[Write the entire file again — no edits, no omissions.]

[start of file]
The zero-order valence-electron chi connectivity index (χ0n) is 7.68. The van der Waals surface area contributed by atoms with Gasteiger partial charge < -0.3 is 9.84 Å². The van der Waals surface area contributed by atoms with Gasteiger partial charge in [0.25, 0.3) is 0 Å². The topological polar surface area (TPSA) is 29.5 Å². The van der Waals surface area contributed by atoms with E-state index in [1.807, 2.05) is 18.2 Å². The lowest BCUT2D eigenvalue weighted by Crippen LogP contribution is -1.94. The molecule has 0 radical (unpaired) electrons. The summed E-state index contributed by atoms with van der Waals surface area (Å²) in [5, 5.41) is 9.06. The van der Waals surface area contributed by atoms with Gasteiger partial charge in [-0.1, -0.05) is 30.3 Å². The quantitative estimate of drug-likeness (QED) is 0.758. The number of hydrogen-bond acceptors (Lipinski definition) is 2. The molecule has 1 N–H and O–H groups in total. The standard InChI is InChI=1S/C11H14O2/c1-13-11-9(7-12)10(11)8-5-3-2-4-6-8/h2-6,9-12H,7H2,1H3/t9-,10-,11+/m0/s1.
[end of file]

The zero-order valence-electron chi connectivity index (χ0n) is 7.68. The van der Waals surface area contributed by atoms with Gasteiger partial charge < -0.3 is 9.84 Å². The van der Waals surface area contributed by atoms with Gasteiger partial charge in [0.25, 0.3) is 0 Å². The topological polar surface area (TPSA) is 29.5 Å². The van der Waals surface area contributed by atoms with E-state index in [1.807, 2.05) is 18.2 Å². The lowest BCUT2D eigenvalue weighted by Crippen LogP contribution is -1.94. The molecule has 0 radical (unpaired) electrons. The summed E-state index contributed by atoms with van der Waals surface area (Å²) in [5, 5.41) is 9.06. The van der Waals surface area contributed by atoms with Gasteiger partial charge in [-0.1, -0.05) is 30.3 Å². The quantitative estimate of drug-likeness (QED) is 0.758. The number of hydrogen-bond acceptors (Lipinski definition) is 2. The molecule has 1 N–H and O–H groups in total. The standard InChI is InChI=1S/C11H14O2/c1-13-11-9(7-12)10(11)8-5-3-2-4-6-8/h2-6,9-12H,7H2,1H3/t9-,10-,11+/m0/s1.